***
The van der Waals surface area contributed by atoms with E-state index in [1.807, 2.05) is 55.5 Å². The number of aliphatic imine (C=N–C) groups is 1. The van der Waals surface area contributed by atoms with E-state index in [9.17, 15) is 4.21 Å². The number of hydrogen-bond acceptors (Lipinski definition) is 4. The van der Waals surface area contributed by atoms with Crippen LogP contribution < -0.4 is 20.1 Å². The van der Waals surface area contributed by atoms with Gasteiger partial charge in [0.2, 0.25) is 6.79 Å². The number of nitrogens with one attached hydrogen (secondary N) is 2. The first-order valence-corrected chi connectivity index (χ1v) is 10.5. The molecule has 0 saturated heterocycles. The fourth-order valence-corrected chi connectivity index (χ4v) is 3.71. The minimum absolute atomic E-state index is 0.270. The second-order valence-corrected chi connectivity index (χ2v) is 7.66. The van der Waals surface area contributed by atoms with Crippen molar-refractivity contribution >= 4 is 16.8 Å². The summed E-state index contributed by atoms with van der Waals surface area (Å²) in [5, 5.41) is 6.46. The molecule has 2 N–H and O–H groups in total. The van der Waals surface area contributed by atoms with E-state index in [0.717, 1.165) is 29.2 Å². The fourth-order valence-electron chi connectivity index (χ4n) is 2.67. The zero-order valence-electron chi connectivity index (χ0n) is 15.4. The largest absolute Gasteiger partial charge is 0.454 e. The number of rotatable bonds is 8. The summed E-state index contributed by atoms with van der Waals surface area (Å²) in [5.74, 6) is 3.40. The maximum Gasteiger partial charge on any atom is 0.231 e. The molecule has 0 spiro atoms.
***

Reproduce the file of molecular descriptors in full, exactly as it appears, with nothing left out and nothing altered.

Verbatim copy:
The van der Waals surface area contributed by atoms with E-state index in [1.807, 2.05) is 55.5 Å². The number of aliphatic imine (C=N–C) groups is 1. The van der Waals surface area contributed by atoms with E-state index in [9.17, 15) is 4.21 Å². The number of hydrogen-bond acceptors (Lipinski definition) is 4. The van der Waals surface area contributed by atoms with Crippen LogP contribution < -0.4 is 20.1 Å². The van der Waals surface area contributed by atoms with Gasteiger partial charge in [0.2, 0.25) is 6.79 Å². The number of nitrogens with one attached hydrogen (secondary N) is 2. The first-order valence-corrected chi connectivity index (χ1v) is 10.5. The molecule has 0 saturated heterocycles. The fourth-order valence-corrected chi connectivity index (χ4v) is 3.71. The minimum absolute atomic E-state index is 0.270. The second-order valence-corrected chi connectivity index (χ2v) is 7.66. The van der Waals surface area contributed by atoms with Crippen molar-refractivity contribution >= 4 is 16.8 Å². The summed E-state index contributed by atoms with van der Waals surface area (Å²) in [5, 5.41) is 6.46. The molecule has 2 N–H and O–H groups in total. The van der Waals surface area contributed by atoms with E-state index in [0.717, 1.165) is 29.2 Å². The fourth-order valence-electron chi connectivity index (χ4n) is 2.67. The zero-order valence-electron chi connectivity index (χ0n) is 15.4. The largest absolute Gasteiger partial charge is 0.454 e. The number of rotatable bonds is 8. The summed E-state index contributed by atoms with van der Waals surface area (Å²) in [5.74, 6) is 3.40. The maximum Gasteiger partial charge on any atom is 0.231 e. The molecule has 0 spiro atoms.